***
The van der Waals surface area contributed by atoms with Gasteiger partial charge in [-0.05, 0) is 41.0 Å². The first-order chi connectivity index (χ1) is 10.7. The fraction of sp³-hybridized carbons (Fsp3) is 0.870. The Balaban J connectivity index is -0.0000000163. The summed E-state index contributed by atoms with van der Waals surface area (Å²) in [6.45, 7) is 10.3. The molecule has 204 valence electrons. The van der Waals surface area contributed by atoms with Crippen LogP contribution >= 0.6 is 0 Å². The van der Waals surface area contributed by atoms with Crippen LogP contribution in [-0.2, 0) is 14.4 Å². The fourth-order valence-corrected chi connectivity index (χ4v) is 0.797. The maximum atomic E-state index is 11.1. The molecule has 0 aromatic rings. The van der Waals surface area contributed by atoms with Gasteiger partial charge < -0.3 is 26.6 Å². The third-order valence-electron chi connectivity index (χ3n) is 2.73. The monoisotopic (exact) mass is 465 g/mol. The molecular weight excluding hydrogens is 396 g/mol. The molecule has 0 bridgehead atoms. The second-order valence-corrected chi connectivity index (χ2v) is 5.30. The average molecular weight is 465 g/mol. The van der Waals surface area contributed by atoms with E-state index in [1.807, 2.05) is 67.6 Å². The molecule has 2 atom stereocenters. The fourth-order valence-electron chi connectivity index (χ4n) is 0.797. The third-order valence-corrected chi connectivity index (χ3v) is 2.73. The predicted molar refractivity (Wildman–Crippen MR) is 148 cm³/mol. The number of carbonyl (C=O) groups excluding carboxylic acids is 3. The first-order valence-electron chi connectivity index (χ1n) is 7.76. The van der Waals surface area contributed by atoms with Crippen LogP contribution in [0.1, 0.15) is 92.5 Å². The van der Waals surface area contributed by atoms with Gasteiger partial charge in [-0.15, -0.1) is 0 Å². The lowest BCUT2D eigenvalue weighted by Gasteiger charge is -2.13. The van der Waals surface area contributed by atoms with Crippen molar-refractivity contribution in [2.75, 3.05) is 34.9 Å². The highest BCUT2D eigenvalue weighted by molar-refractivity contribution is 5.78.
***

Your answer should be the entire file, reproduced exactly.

The van der Waals surface area contributed by atoms with Gasteiger partial charge in [-0.05, 0) is 41.0 Å². The first-order chi connectivity index (χ1) is 10.7. The fraction of sp³-hybridized carbons (Fsp3) is 0.870. The Balaban J connectivity index is -0.0000000163. The summed E-state index contributed by atoms with van der Waals surface area (Å²) in [6.45, 7) is 10.3. The molecule has 204 valence electrons. The van der Waals surface area contributed by atoms with Crippen LogP contribution >= 0.6 is 0 Å². The van der Waals surface area contributed by atoms with Crippen LogP contribution in [-0.2, 0) is 14.4 Å². The fourth-order valence-corrected chi connectivity index (χ4v) is 0.797. The maximum atomic E-state index is 11.1. The molecule has 0 aromatic rings. The van der Waals surface area contributed by atoms with Gasteiger partial charge < -0.3 is 26.6 Å². The third-order valence-electron chi connectivity index (χ3n) is 2.73. The monoisotopic (exact) mass is 465 g/mol. The molecular weight excluding hydrogens is 396 g/mol. The molecule has 0 bridgehead atoms. The second-order valence-corrected chi connectivity index (χ2v) is 5.30. The average molecular weight is 465 g/mol. The van der Waals surface area contributed by atoms with E-state index in [1.807, 2.05) is 67.6 Å². The molecule has 2 atom stereocenters. The fourth-order valence-electron chi connectivity index (χ4n) is 0.797. The third-order valence-corrected chi connectivity index (χ3v) is 2.73. The predicted molar refractivity (Wildman–Crippen MR) is 148 cm³/mol. The number of carbonyl (C=O) groups excluding carboxylic acids is 3. The first-order valence-electron chi connectivity index (χ1n) is 7.76. The van der Waals surface area contributed by atoms with Crippen LogP contribution in [0.1, 0.15) is 92.5 Å². The van der Waals surface area contributed by atoms with Gasteiger partial charge in [-0.15, -0.1) is 0 Å². The lowest BCUT2D eigenvalue weighted by Gasteiger charge is -2.13. The van der Waals surface area contributed by atoms with Crippen molar-refractivity contribution in [2.75, 3.05) is 34.9 Å². The highest BCUT2D eigenvalue weighted by molar-refractivity contribution is 5.78.